Myocardial ischemia induces cardiomyocyte injury and death, resulting in impairment of cardiac function. The adult cardiomyocytes possess a limited capacity of protection in myocardial ischemia, and nonmyocytic cells can be activated to support myocardial protection. We recently demonstrated that hepatic cells were able to upregulate genes encoding secreted proteins and were mobilized to the circulatory system, potentially contributing to myocardial protection against ischemic injury. In this investigation, we tested the potential mechanisms by which hepatic cells were mobilized in experimental myocardial ischemia. Following the induction of myocardial ischemia, hepatic cells, including hepatocytes and biliary epithelial cells, were mobilized to the circulatory system with a peak population 1.9 ± 0.4% at day 5. The cytokine IL-6 was upregulated in the ischemic myocardium as well as the serum. IL-6 promoted leukocyte retention in the liver as demonstrated by an increase in liver-retained leukocytes in myocardial ischemia in wild type mice, reduced leukocytes in IL-6 -/- mice, and restoration of leukocyte retention in response to IL-6 administration to IL-6 -/- mice. Liver-retained leukocytes exhibited upregulation of MMP-2, which in turn mediated hepatic cell mobilization by degrading extracellular matrix. These observations suggest that IL-6-stimulated leukocytes mediate the mobilization of hepatic cells via releasing MMP-2 in myocardial ischemia.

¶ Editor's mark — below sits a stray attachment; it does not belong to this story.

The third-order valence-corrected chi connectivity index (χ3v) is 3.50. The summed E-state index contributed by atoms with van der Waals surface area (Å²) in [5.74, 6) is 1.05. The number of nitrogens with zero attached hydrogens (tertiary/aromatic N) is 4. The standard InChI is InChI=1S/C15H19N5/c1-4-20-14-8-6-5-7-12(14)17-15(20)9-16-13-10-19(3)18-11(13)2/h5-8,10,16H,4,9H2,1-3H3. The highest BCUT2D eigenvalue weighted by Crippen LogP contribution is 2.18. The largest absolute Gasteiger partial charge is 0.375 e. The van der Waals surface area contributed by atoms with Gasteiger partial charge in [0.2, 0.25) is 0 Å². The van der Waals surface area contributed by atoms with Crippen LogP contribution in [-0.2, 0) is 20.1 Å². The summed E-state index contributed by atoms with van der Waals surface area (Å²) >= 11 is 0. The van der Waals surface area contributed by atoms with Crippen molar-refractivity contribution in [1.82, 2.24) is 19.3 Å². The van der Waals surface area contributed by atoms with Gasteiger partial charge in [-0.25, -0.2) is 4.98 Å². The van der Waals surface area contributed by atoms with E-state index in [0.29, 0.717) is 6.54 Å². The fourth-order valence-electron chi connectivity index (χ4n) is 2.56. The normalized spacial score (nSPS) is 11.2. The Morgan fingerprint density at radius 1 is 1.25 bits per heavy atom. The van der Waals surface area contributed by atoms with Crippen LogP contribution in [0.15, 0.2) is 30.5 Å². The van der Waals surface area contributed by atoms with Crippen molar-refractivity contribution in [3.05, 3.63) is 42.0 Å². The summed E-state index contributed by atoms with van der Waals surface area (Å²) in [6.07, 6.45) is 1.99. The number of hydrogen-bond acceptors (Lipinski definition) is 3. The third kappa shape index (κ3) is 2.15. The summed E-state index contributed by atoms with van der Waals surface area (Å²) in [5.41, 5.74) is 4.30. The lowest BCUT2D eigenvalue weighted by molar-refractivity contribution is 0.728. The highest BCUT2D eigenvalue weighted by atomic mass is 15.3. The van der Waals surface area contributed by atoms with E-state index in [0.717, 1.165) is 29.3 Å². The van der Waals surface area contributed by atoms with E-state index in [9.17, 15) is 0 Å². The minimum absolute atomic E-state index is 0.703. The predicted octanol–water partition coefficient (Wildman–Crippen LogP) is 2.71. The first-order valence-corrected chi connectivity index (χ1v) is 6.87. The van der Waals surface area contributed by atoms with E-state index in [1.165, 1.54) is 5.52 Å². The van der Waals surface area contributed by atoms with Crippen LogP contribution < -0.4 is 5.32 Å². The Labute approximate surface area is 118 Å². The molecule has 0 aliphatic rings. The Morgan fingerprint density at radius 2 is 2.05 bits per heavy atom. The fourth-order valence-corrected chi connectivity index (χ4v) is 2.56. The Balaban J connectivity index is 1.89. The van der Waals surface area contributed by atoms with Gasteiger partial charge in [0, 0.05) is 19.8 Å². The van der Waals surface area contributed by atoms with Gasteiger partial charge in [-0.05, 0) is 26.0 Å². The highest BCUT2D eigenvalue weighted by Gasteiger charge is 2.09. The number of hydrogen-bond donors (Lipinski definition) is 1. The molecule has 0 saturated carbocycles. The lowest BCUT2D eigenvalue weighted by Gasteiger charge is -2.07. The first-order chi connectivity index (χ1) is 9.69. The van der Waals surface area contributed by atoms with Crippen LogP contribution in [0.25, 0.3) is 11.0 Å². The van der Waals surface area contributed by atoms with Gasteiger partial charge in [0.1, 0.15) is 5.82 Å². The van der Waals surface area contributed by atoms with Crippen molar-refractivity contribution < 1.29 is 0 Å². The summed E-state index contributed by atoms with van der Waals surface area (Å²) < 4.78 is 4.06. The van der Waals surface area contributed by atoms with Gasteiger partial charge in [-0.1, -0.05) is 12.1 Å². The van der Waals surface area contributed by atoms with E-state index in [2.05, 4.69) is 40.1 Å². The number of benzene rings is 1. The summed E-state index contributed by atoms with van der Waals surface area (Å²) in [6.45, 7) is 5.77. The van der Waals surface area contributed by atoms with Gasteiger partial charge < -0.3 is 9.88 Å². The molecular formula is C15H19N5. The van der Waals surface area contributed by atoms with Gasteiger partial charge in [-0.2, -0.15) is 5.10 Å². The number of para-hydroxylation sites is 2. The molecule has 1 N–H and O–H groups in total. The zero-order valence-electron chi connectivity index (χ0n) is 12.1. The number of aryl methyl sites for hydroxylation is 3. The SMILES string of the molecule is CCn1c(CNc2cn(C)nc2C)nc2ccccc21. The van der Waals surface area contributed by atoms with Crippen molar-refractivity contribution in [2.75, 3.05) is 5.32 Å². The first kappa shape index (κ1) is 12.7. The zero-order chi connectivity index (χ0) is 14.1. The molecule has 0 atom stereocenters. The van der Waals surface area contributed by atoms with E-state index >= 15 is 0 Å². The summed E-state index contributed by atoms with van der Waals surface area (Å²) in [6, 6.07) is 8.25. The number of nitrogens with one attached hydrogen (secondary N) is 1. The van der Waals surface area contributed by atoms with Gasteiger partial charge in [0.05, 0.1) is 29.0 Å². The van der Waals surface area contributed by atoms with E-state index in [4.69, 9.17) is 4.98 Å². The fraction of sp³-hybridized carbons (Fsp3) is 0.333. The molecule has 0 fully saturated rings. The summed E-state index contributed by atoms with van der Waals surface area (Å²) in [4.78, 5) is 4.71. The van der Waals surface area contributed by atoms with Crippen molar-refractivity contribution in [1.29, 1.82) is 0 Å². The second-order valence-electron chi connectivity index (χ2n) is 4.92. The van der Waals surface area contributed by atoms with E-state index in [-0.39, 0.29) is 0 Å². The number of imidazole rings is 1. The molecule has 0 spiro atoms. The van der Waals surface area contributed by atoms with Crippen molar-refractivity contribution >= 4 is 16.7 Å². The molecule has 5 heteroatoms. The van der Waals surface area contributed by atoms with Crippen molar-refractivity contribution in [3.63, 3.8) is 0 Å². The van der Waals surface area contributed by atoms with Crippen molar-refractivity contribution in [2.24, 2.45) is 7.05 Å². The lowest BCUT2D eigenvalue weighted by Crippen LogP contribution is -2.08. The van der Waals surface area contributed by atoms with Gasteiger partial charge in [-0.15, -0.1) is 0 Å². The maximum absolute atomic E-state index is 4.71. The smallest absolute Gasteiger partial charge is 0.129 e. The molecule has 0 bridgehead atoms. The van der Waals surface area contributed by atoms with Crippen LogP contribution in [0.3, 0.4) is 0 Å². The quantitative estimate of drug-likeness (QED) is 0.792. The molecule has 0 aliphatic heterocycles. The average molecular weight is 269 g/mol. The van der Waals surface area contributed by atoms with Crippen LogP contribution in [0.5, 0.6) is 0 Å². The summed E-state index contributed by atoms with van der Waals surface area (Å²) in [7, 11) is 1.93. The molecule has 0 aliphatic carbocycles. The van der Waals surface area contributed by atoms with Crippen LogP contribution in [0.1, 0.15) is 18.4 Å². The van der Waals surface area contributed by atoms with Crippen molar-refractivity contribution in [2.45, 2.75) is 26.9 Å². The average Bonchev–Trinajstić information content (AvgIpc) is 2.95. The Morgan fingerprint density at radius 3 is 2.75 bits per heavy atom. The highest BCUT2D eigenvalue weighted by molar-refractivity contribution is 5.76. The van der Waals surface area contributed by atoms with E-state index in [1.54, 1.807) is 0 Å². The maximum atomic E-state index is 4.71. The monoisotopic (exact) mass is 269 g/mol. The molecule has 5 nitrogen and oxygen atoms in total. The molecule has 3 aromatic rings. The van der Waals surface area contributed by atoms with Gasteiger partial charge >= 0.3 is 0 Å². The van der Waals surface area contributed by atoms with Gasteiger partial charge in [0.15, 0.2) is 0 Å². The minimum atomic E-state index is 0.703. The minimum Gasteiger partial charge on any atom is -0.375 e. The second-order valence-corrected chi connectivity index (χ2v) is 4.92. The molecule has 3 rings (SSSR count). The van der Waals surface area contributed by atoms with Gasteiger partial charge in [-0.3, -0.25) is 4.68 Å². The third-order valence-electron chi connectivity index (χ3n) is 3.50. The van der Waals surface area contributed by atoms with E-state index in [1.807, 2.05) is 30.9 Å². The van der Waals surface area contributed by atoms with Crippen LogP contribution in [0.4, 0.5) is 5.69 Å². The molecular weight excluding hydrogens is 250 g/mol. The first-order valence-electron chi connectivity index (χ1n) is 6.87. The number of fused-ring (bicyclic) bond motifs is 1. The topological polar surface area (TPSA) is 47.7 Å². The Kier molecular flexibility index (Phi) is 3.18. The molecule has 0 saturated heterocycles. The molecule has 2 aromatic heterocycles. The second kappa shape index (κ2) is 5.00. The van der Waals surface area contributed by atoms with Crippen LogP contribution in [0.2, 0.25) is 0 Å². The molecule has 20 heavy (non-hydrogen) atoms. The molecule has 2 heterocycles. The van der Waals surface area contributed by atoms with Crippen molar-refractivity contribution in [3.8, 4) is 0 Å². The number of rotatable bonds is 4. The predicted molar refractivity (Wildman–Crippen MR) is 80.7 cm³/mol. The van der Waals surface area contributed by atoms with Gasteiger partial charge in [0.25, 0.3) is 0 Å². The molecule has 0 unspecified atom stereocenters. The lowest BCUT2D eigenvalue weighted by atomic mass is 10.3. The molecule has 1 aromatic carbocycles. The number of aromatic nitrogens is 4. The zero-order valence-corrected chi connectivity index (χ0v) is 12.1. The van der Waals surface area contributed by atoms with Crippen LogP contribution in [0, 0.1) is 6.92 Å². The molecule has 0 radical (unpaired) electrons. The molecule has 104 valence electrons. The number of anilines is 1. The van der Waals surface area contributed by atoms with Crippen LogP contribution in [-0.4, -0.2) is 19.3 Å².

- Hepatic cell mobilization
- Myocardial infarction
ASJC Scopus subject areas
- Modeling and Simulation
- Biochemistry, Genetics and Molecular Biology(all)